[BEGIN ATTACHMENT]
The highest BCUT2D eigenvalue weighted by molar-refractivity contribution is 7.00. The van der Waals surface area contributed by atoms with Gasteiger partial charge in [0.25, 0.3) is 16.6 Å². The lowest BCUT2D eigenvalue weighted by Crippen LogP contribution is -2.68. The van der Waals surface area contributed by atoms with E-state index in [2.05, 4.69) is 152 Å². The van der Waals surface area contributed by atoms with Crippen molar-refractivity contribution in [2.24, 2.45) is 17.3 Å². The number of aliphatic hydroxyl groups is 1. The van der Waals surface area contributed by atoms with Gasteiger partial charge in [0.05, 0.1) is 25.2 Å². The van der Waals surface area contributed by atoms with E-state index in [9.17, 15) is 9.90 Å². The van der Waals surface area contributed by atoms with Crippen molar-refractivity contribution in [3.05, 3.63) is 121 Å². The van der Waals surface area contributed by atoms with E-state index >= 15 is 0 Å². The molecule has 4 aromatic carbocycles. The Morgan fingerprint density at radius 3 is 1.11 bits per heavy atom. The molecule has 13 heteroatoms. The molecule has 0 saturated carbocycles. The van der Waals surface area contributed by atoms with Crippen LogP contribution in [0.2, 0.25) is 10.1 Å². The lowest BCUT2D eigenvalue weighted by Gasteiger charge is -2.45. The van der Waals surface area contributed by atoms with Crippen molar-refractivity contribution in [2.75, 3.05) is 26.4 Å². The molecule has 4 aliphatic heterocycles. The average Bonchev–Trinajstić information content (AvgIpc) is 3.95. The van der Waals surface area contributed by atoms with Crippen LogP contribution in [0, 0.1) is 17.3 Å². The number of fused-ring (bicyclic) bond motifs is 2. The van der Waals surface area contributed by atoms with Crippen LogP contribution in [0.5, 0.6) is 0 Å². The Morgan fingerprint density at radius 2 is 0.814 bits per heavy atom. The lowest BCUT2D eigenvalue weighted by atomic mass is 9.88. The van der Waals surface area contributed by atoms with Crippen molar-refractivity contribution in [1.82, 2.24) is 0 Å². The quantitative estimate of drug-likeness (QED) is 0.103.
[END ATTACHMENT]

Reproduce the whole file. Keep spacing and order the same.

The highest BCUT2D eigenvalue weighted by molar-refractivity contribution is 7.00. The van der Waals surface area contributed by atoms with Gasteiger partial charge in [0.25, 0.3) is 16.6 Å². The lowest BCUT2D eigenvalue weighted by Crippen LogP contribution is -2.68. The van der Waals surface area contributed by atoms with E-state index in [2.05, 4.69) is 152 Å². The van der Waals surface area contributed by atoms with Crippen molar-refractivity contribution in [2.24, 2.45) is 17.3 Å². The number of aliphatic hydroxyl groups is 1. The van der Waals surface area contributed by atoms with Gasteiger partial charge in [0.05, 0.1) is 25.2 Å². The van der Waals surface area contributed by atoms with E-state index in [9.17, 15) is 9.90 Å². The van der Waals surface area contributed by atoms with Crippen molar-refractivity contribution in [3.05, 3.63) is 121 Å². The van der Waals surface area contributed by atoms with E-state index >= 15 is 0 Å². The molecule has 4 aromatic carbocycles. The Morgan fingerprint density at radius 3 is 1.11 bits per heavy atom. The molecule has 13 heteroatoms. The molecule has 0 saturated carbocycles. The van der Waals surface area contributed by atoms with Crippen LogP contribution in [0.2, 0.25) is 10.1 Å². The lowest BCUT2D eigenvalue weighted by Gasteiger charge is -2.45. The van der Waals surface area contributed by atoms with Crippen molar-refractivity contribution in [2.75, 3.05) is 26.4 Å². The molecule has 4 aliphatic heterocycles. The average Bonchev–Trinajstić information content (AvgIpc) is 3.95. The van der Waals surface area contributed by atoms with Crippen LogP contribution in [0, 0.1) is 17.3 Å². The number of fused-ring (bicyclic) bond motifs is 2. The van der Waals surface area contributed by atoms with Crippen LogP contribution in [0.5, 0.6) is 0 Å². The Morgan fingerprint density at radius 2 is 0.814 bits per heavy atom. The lowest BCUT2D eigenvalue weighted by atomic mass is 9.88. The van der Waals surface area contributed by atoms with Crippen molar-refractivity contribution in [1.82, 2.24) is 0 Å². The quantitative estimate of drug-likeness (QED) is 0.103.